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Mount Willard


All I wanted to do this week was climb to the top of a mountain. Any mountain at this point as I have been dealing with something that keeps me down. I had been thinking of Mount Willard... 2,865Ft and a 1.6mile trail. Small compared to what I usually hike. But small enough I might be able to summit.


It's a Saturday and I left my house a little after 8am. So much later than I usually leave to hike. But this is not a long hike at all so, after a cup of coffee and making myself one for the road, I loaded the car and headed for The Whites. I knew it would be crowded today since it is Saturday and as I thought, I'm parking on 302... Both the Depot, and the Highland Center are packed. It's .1 to the junction after the cross of the tracks and then we head up the Mt. Willard trail. So far, the trail itself is uncrowded but I assumed that everyone was already up there. Isis on the other hand was busy smelling markers for every dog that has hiked before her. 


The trail is super packed. No snowshoes needed. A nice solid monorail to walk on. I wore my hillsound microspikes. Once the trail begins to climb the bulk of the elevation gain, I begin to run into people. Lots of people. Large groups and a few dogs too. Everyone was pretty happy. I pulled to the side for the larger groups and distracted Isis from a few dogs and everyones hiking poles. For the most part it worked. I will say one thing, I timed it pretty well. Once I made it to the summit, I was pretty much alone. There was one couple up there with their dog and I briefly lost it as I looked at the view. I explained to them my situation and they celebrated with me. It has been a long time since I saw a view from a summit. They wished me well and luck and left me to "take it all in". 




Isis and myself were able to walk a good portion of the ledge that served as the summit. The view out to 302 was great as always. It's a cold day today and that froze my phone but, I had my camera as a back up for pictures. Isis also enjoyed the view and very calmly sat and looked out at one point. When she began to get cold, we headed back down. More large groups were on their way up and I was thankful my little trail partner knew when to get moving off the summit. The walk down is quick on the solid trail. This is a busy trail to a popular view behind the Highland Center so, this trail is always well maintained and packed down. Unless I decide to hike this one right after a storm, chances of needing anything more than microspikes is nil. Only one "water crossing" with a decent ice bridge over it. Easy trail for dogs too. 1.6 miles up takes no time at all. Except that it took me a little longer than I usually hike. A day well worth the 3 hour drive. Even for the 2.5 hour hike and 3 hour drive back. I was happy to feel the cold air on my face and enjoy the trails that I love so much.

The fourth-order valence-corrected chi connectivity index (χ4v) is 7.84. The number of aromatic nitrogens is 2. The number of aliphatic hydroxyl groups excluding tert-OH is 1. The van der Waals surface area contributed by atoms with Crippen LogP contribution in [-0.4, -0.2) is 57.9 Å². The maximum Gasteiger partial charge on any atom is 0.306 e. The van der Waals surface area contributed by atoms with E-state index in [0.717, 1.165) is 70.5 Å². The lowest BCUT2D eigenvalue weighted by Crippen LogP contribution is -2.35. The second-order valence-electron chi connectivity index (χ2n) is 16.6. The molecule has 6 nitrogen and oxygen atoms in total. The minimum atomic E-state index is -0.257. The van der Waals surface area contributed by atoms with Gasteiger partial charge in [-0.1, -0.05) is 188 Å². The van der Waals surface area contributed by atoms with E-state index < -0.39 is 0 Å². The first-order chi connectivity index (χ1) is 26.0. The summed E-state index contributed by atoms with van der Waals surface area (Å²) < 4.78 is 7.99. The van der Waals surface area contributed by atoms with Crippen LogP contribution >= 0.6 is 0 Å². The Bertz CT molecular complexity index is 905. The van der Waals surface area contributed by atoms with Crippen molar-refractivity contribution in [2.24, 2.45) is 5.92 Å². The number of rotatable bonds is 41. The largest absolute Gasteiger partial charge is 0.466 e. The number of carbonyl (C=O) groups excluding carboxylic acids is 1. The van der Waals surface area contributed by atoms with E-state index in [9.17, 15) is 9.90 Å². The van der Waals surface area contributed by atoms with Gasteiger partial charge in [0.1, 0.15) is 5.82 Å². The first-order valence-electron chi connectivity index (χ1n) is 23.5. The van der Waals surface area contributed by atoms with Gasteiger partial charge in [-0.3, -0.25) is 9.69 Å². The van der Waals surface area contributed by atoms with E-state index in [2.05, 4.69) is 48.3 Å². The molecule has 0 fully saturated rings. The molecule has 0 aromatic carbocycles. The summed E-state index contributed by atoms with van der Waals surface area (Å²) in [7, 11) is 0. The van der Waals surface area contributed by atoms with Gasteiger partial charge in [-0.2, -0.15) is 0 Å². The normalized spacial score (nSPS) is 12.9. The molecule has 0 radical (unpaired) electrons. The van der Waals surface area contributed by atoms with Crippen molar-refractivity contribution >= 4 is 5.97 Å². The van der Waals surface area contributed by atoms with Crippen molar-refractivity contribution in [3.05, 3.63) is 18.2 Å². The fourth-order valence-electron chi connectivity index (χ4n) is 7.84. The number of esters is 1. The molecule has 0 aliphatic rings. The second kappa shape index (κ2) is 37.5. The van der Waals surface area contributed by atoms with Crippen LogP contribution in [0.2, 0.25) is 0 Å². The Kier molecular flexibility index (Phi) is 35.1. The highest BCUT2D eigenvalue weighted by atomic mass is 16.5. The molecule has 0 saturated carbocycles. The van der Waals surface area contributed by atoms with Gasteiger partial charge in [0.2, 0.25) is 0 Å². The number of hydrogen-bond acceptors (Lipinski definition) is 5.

This thing that I have right now, it needs a name. It needs a name so that I know what I am fighting and so I know how I'm going to fight it. The original plan was to not see a doctor until April and that would be unacceptable as I am still planning to hike the Long Trail in the beginning of June. So, after pitching a fit, I got an appointment to see a rheumatologist on the 24th of this month. Heck of a way to start the new year but once I get a name, I can get to fighting. I can accept an over use injury, although this has been going on for a long time so, I'm inclined to think that it's something else. My other choices are pretty mild to I really don't want that, kind of things. So, I'd settle for something in the middle if I can't have a mild condition. Anything to keep doing what I love and my doctor swears that I can keep doing what I love. You see, right now, on a good day I have 80% use of one hand and close to 10% of the other, until I get moving and that is difficult some mornings. My hands trade off after a few days so, I've pretty much been compensating for one or the other when I can use one over the other. I'm seriously tired which makes it hard to hit the trail at day break and stay up past 9pm (Not like me at all), 23 miles a day is out for me right now, as is above tree line in the extreme cold. Without use of my hands fully, and how susceptible I am to cold at this point, I am a liability to myself and anyone I would hike with on more difficult hikes. I'm more effected by the cold than I ever have been and my fingers have been a rainbow of white, blue, and red... Depends on the temps and my gloves. This of course makes me frustrated since I love winter hiking so much but I cannot shake the cold right now if I get chilled too much and blue fingers are not that attractive. Not to mention the lack of movement kind of pisses me off and freaks me out at the same time. What ever it is, it's in my hands, knees, and feet... But the knees and feet seem to straighten out after I get moving. The hands take a lot longer. I've developed potty mouth from the pain too... There's a laundry list of symptoms again that I am keeping track of for this new doctor. Ahhh, the wonders of research as I try and figure out how I can keep going by paying attention to myself before during and after a hike, day of work, or walking the dog around the neighborhood... I say all this not to trigger arm chair diagnosis (I've googled enough to scare myself and believe me I stopped when Cancer was brought up. It's not Lyme.. I am tested for that religiously.), or to elicit advise, but I do say all this to illustrate what I have been dealing with daily as it has been going on since... June (Sorry, I ignore things until I can't. It started with innocent tingling fingers). Bottom line, what ever this is, I will find a way to get a head of it and continue hiking. I hope that you will continue to follow along on both he fight and the journey.


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